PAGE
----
False tsunami alerts spook Americans, prompting official probe

Elias Hubbard
February 6, 2018

In a statement, the service said that during a routine test of the tsunami alert system, the test was released by a private sector company leading to a widespread warning all along the East Coast.

The weather service has said it's looking into why the test message was transmitted as a real alert.

Eyebrows were raised around 8:30 a.m., February 6, when a text message from the National Weather Service stated there was a tsunami warning for Rehoboth Beach.

The false alerts, meant to be a test message, appeared to have been sent by the private forecasting company AccuWeather, according to images of the alerts posted on social media by people who said they had received them. "The National Tsunami Warning Center, part of the National Weather Service, issued a routine tsunami test message at approximately 8:30 a.m. eastern time this morning", a recorded message at the National Weather Service press office stated. We have been notified that some users received this test message as an actual Tsunami Warning. Users of the popular AccuWeather app then got a false tsunami alert.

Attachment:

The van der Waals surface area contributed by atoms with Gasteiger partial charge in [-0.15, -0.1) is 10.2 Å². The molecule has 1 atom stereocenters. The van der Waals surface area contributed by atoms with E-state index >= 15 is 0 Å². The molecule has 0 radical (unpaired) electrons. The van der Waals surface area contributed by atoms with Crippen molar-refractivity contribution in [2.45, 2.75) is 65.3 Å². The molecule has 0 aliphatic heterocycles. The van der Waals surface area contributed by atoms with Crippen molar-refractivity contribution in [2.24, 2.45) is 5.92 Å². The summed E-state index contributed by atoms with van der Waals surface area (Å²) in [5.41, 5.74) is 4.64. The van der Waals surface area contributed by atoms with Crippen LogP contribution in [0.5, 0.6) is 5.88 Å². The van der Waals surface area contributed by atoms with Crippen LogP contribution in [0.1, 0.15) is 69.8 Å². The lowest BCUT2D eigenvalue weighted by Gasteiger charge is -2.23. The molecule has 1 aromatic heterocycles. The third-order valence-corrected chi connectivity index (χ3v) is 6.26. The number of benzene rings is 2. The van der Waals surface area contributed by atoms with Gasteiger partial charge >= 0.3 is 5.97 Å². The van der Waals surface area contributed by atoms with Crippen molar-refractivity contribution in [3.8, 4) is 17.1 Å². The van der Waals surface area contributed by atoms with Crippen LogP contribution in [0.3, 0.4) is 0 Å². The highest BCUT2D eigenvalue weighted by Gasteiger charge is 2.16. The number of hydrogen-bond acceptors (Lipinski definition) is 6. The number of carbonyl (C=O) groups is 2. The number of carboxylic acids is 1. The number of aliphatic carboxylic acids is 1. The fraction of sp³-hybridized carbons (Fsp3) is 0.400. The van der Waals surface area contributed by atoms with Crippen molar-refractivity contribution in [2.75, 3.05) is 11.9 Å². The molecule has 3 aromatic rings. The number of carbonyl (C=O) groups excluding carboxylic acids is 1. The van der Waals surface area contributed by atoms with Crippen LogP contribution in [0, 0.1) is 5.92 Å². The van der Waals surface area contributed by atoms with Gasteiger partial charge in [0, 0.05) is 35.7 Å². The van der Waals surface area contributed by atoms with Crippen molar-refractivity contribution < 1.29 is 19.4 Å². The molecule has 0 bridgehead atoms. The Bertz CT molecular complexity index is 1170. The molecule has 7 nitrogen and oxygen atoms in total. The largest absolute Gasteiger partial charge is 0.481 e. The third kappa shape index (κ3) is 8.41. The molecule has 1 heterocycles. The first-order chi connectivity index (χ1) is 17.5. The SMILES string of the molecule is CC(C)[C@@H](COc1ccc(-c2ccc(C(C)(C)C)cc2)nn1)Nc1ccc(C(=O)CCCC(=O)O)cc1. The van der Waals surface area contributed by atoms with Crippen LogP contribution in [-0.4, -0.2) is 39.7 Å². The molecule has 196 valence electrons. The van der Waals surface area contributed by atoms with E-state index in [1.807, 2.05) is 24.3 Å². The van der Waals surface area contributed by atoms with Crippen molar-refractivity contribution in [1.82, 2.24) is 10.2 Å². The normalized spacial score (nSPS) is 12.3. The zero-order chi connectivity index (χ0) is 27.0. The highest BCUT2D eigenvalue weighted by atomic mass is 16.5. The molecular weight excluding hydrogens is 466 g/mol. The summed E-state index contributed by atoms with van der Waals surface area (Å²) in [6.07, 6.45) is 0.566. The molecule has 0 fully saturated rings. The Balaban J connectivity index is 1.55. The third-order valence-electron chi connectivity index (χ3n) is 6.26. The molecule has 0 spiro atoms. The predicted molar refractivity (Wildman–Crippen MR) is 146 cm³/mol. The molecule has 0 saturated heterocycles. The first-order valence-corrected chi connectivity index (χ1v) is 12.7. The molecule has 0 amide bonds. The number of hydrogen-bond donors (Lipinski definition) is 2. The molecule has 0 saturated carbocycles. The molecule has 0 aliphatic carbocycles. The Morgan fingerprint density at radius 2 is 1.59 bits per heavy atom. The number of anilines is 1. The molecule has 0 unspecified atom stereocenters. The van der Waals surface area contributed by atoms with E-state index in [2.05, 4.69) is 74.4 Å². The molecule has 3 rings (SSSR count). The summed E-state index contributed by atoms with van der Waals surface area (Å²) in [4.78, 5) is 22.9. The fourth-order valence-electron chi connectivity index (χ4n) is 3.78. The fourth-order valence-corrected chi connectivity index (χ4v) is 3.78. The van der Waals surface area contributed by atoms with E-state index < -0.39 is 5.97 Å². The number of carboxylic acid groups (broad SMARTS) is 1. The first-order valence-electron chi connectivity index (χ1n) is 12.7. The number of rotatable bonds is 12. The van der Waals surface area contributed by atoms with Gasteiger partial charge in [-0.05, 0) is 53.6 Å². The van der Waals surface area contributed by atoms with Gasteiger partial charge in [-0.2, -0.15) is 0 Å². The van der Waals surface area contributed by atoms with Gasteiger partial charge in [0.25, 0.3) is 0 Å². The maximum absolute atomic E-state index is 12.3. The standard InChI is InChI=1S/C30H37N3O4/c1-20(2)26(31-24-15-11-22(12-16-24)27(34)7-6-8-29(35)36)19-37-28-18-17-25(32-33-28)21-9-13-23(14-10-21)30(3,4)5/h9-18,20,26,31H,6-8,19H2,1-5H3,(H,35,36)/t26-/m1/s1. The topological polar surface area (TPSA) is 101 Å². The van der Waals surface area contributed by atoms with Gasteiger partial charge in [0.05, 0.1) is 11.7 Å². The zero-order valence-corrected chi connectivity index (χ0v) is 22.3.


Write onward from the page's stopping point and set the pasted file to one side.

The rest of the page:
AccuWeather didn't immediately return calls and emails seeking comment.

"The test tsunami message was not disseminated to the public via any communication channels operated by the National Weather Service".

AccuWeather confirmed that there is no tsunami warning in effect for the East Coast. The message was later blamed on an employee's error.

The alerts came the month after the state of Hawaii mistakenly warned residents of the islands of an inbound missile, sparking panic.

The January 13 incident led to the resignation of the Pacific archipelago's emergency management agency chief and the firing of the worker who sent out the alert.

Other reports by Click Lancashire

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